Jul 18, 201309:47 AMPoint of View

The METROPOLIS Blog

The Temple of Spirit

The Temple of Spirit

James Turrell, Aten Reign, 2013. Daylight and LED light, dimensions variable. © James Turrell. Installation view: James Turrell, Solomon R. Guggenheim Museum, New York, June 21–September 25, 2013. Photo: David Heald © Solomon R. Guggenheim Foundation, New York

The one word that could be heard echoing in the cavernous space of the Guggenheim rotunda during the opening of James Turrell’s exhibition was “spiritual.” Bathed in an otherworldly glow the rotunda bore little resemblance to the space designed by Frank Lloyd Wright. The disorienting lights that transformed the rotunda made it hard to find a better word to describe the experience.

What inspired this sense of the religious was the site-specific installation Aten Reign, the focal point of Turrell’s retrospective at the Guggenheim. However, what could be found behind these religious connotations was a highly calculated process. Gathered at the bottom of the rotunda, visitors gazed up at elliptical bands of light undergoing constant transformation due to the daylight streaming from the oculus of the rotunda and a complex set of LED fixtures.


James Turrell, Aten Reign, 2013. Daylight and LED light, dimensions variable. © James Turrell. Installation view: James Turrell, Solomon R. Guggenheim Museum, New York, June 21–September 25, 2013. Photo: David Heald © Solomon R. Guggenheim Foundation, New York
 

In the contemporary art world still dominated by postmodern cynicism, Turrell’s work is disarmingly direct and earnest, provoking almost primal reactions. Turrell himself embodies the mysticism of a shaman while retaining a deep connection to the land and the physical. In one of those serendipitous convergences of art and biography it seems as though all of Turrell’s life experiences brought him a step closer to where he currently stands. Brought up in a devout Quaker family, Turrell went on to study perceptual psychology and mathematics, all the while nursing his interest in art. For years relegated to the periphery of the art world, Turrell has finally come into the light.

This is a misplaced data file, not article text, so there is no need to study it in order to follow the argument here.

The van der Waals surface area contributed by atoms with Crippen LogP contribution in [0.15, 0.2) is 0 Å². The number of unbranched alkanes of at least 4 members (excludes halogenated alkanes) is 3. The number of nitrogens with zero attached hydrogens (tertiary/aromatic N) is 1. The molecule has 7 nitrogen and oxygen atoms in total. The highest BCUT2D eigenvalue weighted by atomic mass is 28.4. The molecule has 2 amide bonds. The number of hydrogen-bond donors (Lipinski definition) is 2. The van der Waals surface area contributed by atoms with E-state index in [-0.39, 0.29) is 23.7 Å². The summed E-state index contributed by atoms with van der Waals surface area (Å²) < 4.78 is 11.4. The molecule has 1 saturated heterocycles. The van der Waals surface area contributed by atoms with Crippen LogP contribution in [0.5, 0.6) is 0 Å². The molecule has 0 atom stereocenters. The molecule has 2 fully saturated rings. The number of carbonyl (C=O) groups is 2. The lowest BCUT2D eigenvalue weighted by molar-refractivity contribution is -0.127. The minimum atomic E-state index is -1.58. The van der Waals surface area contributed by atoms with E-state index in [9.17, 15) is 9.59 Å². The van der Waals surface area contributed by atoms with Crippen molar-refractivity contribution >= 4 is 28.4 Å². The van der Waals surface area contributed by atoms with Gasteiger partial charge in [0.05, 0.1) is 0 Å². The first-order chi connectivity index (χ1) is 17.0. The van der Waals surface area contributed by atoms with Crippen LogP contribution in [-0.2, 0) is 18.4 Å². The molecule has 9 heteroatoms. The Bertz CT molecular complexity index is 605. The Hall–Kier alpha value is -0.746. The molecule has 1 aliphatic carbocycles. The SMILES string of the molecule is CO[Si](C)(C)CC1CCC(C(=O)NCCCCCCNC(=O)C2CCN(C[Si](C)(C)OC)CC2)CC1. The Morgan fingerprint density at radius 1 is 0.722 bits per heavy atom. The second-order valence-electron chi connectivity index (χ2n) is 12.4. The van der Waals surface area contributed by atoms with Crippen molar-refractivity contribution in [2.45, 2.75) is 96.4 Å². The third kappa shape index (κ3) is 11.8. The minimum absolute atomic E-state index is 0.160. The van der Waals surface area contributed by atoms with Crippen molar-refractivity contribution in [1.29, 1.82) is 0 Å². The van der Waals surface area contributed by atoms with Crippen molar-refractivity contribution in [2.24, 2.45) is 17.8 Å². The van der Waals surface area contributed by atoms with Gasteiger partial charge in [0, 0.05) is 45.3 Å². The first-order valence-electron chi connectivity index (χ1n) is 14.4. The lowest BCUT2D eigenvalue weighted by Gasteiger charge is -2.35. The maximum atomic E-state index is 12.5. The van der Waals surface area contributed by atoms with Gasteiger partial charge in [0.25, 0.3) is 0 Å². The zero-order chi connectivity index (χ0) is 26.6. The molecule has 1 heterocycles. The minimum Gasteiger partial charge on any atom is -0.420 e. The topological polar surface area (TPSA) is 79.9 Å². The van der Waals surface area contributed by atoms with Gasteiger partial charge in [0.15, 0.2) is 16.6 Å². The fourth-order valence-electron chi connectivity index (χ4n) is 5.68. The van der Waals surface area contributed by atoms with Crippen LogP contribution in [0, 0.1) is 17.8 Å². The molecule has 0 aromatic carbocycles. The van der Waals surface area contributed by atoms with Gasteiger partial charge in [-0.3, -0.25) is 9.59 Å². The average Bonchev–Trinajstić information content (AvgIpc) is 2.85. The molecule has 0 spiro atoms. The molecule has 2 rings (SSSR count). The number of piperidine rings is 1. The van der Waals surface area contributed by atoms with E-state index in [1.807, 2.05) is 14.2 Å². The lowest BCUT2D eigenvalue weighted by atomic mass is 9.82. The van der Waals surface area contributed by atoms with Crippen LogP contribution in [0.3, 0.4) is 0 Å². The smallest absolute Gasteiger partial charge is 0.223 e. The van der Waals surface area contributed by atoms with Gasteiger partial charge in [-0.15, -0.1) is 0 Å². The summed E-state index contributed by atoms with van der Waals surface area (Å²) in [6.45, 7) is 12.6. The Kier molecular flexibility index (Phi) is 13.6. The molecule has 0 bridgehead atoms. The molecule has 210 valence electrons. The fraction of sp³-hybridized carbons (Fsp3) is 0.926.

James Turrell, Aten Reign, 2013. Daylight and LED light, dimensions variable. © James Turrell. Installation view: James Turrell, Solomon R. Guggenheim Museum, New York, June 21–September 25, 2013. Photo: David Heald © Solomon R. Guggenheim Foundation, New York
 

The Guggenheim is not alone in celebrating the artist this summer. Two other major exhibitions at the Los Angeles County Museum of Art and the Museum of Fine Arts Houston speak of the relatively recent fascination with Turrell sweeping the cultural sphere. Curated by Nat Trotman and Carmen Giménez the Guggenheim exhibition offers one of the largest installations the artist has ever mounted.

The Aten Reign is undoubtedly magnificent, a marriage of loud spectacle and quiet spirituality. It is mythical both in source and effect; its title coming from the Egyptian sun deity, the work demands complete surrender from its viewers. The color spectrum fluctuates between the subtlety of diffused cathedral light and the hallucinatory spectacle of 1980s sci-fi. At moments the light feels material and tangible while at others it slips into abstraction. The whole installation seems to fluctuate, appearing to come closer at times and retreating at others. Our eyes and mind grapple to make sense of what’s in front of them, overcome with the feeling of what Turrell calls “seeing yourself seeing.”


James Turrell, Afrum I (White), 1967. Projected light, dimensions variable. Solomon R. Guggenheim Museum, New York, Panza Collection, Gift 92.4175. © James Turrell. Installation view: Singular Forms (sometimes repeated), Solomon R. Guggenheim Museum, New York, March 5–May 19, 2004. Photo: David Heald © Solomon R. Guggenheim Foundation, New York
 

Aten Reign is complimented by four other installation pieces, which illustrate the development of Turrell’s career. After the flashiness of Aten Reign the subtleties of the other works can be found wanting. They are subtle reflections on themes of light and space that require time and effort before revealing themselves to the viewer.

Frank Lloyd Wright designed the entrance to the rotunda as a space where the visitors would congregate following their trek down the spiral and where they could reflect on the art they’ve seen. Turrell is not the first artist to make use of the Guggenheim rotunda itself, but what seemed a gimmick with Maurizio Catellan’s retrospective, in which the Italian artist’s works were hung from the ceiling in a cacophony of objects, in Turrell’s sublime installation the Guggenheim comes a step closer to becoming the “temple of spirit” that its first director Hilla Rebay envisioned it as.

Dora Sapunar is a design writer and a graduate student of Design Studies at Parsons the New School for Design.

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